I do agree the “recovery” is a fake. And I expect it’s beginning to all unravel now.

    • Stuart Munro 9.3

      Don’t confuse the incompetent inability to run surpluses with stimulus spending. Those tax cuts were paid for by austerity measures that more than consumed any stimulatory effect. Tax cuts are invariably a remarkably poor stimulus – they feed into the wrong end of the economy.

      We’re in trouble – and the reason we’re in trouble is our economic management is hopelessly captured by neo-liberal cultists. Whatever goes wrong their answer is to steal more public assets.

      This government are looters – only in power for what they can steal. The public should impose martial law on them until the crisis abates. Martial law usually includes shooting looters.

    • Pat 9.4

      debt is approx 37% of GDP…from near zero under Labour

  10. SPC 10

    The OCR was reduced to 3% in July.

    It is not 2.5%, it is forecast to reduce to 2.5% later this year.

    • lprent 10.1

      Agreed. A bit pedantic though

      By now I’d say that the drop is built into everything that the market already does. It is even more likely to go ahead now that the overseas trade is falling.

      The only thing that appeared to have been staying the RBNZ’s hand last year was that it might heat up the Auckland housing market further. However it has become quite apparent over the last 18 months that the money fuelling that is from financing sources outside of the local mortgage markets, and therefore unaffected by OCR rates.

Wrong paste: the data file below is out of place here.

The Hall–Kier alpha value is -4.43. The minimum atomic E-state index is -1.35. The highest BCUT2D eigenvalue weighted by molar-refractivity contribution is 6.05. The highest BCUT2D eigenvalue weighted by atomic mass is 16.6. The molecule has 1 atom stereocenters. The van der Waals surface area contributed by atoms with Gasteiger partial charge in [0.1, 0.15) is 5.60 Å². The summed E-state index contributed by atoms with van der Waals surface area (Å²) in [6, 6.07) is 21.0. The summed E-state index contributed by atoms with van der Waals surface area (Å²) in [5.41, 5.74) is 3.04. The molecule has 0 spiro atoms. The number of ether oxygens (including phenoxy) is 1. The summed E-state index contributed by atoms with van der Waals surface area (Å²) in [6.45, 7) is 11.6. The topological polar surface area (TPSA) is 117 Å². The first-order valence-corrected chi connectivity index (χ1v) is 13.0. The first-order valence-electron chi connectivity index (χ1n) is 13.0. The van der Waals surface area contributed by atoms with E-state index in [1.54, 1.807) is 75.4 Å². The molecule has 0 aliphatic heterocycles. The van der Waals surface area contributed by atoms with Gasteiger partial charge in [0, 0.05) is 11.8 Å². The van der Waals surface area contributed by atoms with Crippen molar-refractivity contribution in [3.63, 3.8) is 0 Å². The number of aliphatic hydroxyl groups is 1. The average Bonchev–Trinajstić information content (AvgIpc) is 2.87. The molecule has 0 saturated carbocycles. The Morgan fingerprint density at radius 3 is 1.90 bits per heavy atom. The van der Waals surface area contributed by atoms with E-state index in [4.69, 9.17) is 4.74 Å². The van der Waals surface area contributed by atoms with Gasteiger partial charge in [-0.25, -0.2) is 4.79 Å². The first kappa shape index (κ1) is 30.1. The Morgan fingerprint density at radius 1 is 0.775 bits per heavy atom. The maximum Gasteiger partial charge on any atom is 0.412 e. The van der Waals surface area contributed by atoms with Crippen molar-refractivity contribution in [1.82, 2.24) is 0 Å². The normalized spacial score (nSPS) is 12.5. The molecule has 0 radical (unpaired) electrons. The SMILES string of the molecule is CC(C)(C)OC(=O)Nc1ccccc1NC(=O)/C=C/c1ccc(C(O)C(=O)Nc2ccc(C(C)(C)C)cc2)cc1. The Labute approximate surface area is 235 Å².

11. SPC 11

    The most obvious option is to introduce unemployment insurance.

    A pool of money available to pay people for up to 12 months unemployment keeps the economy intact despite job loss – it also means there is no shock to the government budget from benefit cost rise.

    Re property, a surcharge on investment property mortgages would help to calm speculation driven buying and assist resort to a lower OCR/dollar.

    • Craig H 11.1

      I don’t care how it’s done (UBI is my personal preference), but anything that eliminates benefit-bashing is good in my books.

    • Tricledrown 11.2